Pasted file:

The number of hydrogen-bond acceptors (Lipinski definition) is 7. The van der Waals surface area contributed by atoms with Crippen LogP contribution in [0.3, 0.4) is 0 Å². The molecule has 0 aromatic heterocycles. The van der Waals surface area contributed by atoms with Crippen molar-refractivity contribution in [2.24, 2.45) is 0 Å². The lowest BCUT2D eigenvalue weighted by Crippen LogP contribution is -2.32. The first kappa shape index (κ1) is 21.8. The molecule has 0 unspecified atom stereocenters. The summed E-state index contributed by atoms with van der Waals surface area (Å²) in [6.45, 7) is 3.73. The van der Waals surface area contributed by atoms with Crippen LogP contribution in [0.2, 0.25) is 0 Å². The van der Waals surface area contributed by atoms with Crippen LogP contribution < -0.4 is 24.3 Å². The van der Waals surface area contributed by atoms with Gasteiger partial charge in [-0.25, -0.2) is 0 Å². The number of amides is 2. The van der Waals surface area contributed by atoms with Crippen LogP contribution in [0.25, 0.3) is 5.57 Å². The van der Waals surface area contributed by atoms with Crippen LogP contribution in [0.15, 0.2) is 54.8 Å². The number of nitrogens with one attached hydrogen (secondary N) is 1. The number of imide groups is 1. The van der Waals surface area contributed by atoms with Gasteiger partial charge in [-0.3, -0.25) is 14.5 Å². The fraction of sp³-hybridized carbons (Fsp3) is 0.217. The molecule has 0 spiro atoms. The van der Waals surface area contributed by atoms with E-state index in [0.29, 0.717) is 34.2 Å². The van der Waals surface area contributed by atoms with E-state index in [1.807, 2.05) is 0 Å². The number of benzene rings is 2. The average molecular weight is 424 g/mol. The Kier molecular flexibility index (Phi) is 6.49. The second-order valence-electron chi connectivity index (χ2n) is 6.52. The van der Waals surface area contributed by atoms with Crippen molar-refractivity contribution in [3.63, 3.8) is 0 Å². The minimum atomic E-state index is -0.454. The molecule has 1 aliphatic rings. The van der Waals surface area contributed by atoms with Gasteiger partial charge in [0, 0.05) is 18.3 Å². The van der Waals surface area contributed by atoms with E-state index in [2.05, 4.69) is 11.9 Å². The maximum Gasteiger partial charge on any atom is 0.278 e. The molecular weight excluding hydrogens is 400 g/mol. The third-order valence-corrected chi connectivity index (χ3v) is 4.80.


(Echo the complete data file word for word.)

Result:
The number of hydrogen-bond acceptors (Lipinski definition) is 7. The van der Waals surface area contributed by atoms with Crippen LogP contribution in [0.3, 0.4) is 0 Å². The molecule has 0 aromatic heterocycles. The van der Waals surface area contributed by atoms with Crippen molar-refractivity contribution in [2.24, 2.45) is 0 Å². The lowest BCUT2D eigenvalue weighted by Crippen LogP contribution is -2.32. The first kappa shape index (κ1) is 21.8. The molecule has 0 unspecified atom stereocenters. The summed E-state index contributed by atoms with van der Waals surface area (Å²) in [6.45, 7) is 3.73. The van der Waals surface area contributed by atoms with Crippen LogP contribution in [0.2, 0.25) is 0 Å². The van der Waals surface area contributed by atoms with Crippen LogP contribution < -0.4 is 24.3 Å². The van der Waals surface area contributed by atoms with Gasteiger partial charge in [-0.25, -0.2) is 0 Å². The number of amides is 2. The van der Waals surface area contributed by atoms with Crippen LogP contribution in [0.25, 0.3) is 5.57 Å². The van der Waals surface area contributed by atoms with Crippen LogP contribution in [0.15, 0.2) is 54.8 Å². The number of nitrogens with one attached hydrogen (secondary N) is 1. The number of imide groups is 1. The van der Waals surface area contributed by atoms with Gasteiger partial charge in [-0.3, -0.25) is 14.5 Å². The fraction of sp³-hybridized carbons (Fsp3) is 0.217. The molecule has 0 spiro atoms. The van der Waals surface area contributed by atoms with E-state index in [0.29, 0.717) is 34.2 Å². The van der Waals surface area contributed by atoms with E-state index in [1.807, 2.05) is 0 Å². The number of benzene rings is 2. The average molecular weight is 424 g/mol. The Kier molecular flexibility index (Phi) is 6.49. The second-order valence-electron chi connectivity index (χ2n) is 6.52. The van der Waals surface area contributed by atoms with Crippen molar-refractivity contribution in [3.63, 3.8) is 0 Å². The minimum atomic E-state index is -0.454. The molecule has 1 aliphatic rings. The van der Waals surface area contributed by atoms with Gasteiger partial charge in [0, 0.05) is 18.3 Å². The van der Waals surface area contributed by atoms with E-state index in [2.05, 4.69) is 11.9 Å². The maximum Gasteiger partial charge on any atom is 0.278 e. The molecular weight excluding hydrogens is 400 g/mol. The third-order valence-corrected chi connectivity index (χ3v) is 4.80.